The Adaptation Fund Board identifies several key benefits of direct access modalities for the recipient governments: an increased awareness of the need for a strong and collective anti-fraud policy and a zero-tolerance attitude towards corruption; preserved institutional knowledge and enhanced internal management; and application of functions such as internal auditing, improved intergovernmental cooperation and dialogue with stakeholders.
Global Environment Facility
The GEF is the world’s largest funding mechanism for global environment conservation initiatives. It has worked for many years with a number of accredited multilateral entities, known as the GEF Partner Agencies. These are responsible for managing projects funded by GEF and assisting eligible governments and NGOs to develop, implement and manage GEF projects. Under the GEF-5 pilot project, the GEF stated that its aim is to accredit up to ten institutions as GEF Project Agencies, including at least five national institutions. The accreditation process consists of two stages: Stage I is a core value-added review and Stage II is an assessment of fiduciary standards. In 2012, the GEF received applications from eleven national and regional institutions for accreditation as Project Agencies; these have been partly approved to progress to Stage II. The applicants include four national institutions in developing countries that are requesting direct access. However, the GEF is still in the accreditation process and therefore not implementing direct access yet.
Challenges for developing countries in meeting direct access requirements
The challenges experienced by institutions in developing countries seeking accreditation under the Adaptation Fund or the GEF raise some questions for the GCF to consider. These institutions vary regarding their profile and competencies (see Figures1). There are existing environmental funds that are transforming into climate funds (e.g. Fonds National pour l’Environment, Benin); there are new entities that have been established for accessing and managing climate finance (e.g. the Indonesian Climate Change Trust Fund); and there are institutions that are diversifying and adding climate finance as one of their tasks (e.g. the Development Bank of South Africa and the National Bank for Agriculture and Development in India).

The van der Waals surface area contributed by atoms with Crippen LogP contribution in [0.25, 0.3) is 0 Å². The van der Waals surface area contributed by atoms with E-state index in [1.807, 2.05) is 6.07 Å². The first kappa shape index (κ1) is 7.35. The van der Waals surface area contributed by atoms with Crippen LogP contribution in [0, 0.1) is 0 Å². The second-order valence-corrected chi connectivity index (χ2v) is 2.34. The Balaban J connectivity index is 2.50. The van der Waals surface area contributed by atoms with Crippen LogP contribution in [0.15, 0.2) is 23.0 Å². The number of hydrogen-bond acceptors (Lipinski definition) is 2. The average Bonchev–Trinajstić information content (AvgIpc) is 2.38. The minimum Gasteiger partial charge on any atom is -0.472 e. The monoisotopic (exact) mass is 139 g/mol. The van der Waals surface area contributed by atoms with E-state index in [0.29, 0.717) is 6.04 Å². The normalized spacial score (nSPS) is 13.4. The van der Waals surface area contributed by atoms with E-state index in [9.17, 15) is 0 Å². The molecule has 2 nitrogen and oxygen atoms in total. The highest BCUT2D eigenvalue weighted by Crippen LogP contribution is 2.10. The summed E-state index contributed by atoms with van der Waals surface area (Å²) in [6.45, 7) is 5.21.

While 15 institutions have been accredited under the Adaptation Fund so far, many more are going through the process – some have been for a long time – and others have been rejected. The GEF has not yet accredited one national institution. Many countries face challenges in meeting the requirements:
- Developing countries often face challenges in preparing their institutions to meet direct access requirements, including the necessary fiduciary standards. After assessing applications for accreditation, the Adaptation Fund concluded that the direct access modality and the role of the fiduciary standards are not fully understood. Identifying the most suitable National Implementing Entities within a country is not straightforward.
- Countries face challenges in demonstrating the abilities required for direct access, even when they are capable. This is partly due to communication (and specifically language) barriers in case of the Adaptation Fund, which required that only key documents were translated from the national language into the Fund’s operating language of English.
- Some applicants to the Adaptation Fund and the GEF could not demonstrate sufficient experience in managing projects of the expected funding size, or the institutions were too young to document the successful completion of a project funded by a major bilateral or multi- lateral organisation. Furthermore, institutions lacked track records in demonstrating their ability to commit their own resources to GEF projects or to obtain co-financing.
- Applicants to the GEF often found it difficult to meet the criteria for Stage II of the application process, which called for close alignment with the GEF’s objectives and mission. For example, the GEF requires an extensive network of organisations and experts in the environmental sector at national and regional levels.
Implementing entities must go through complex steps, which consume time and resources, to fulfill the accreditation processes for these funds. Some institutions are unclear about how to align the fiduciary standards and requirement of different donors with their national laws and existing procedures. A more effective global approach for assessing institutional, technical and financial performance would be constructive. Recipient countries would benefit significantly from common requirements, such as aligned fiduciary standards.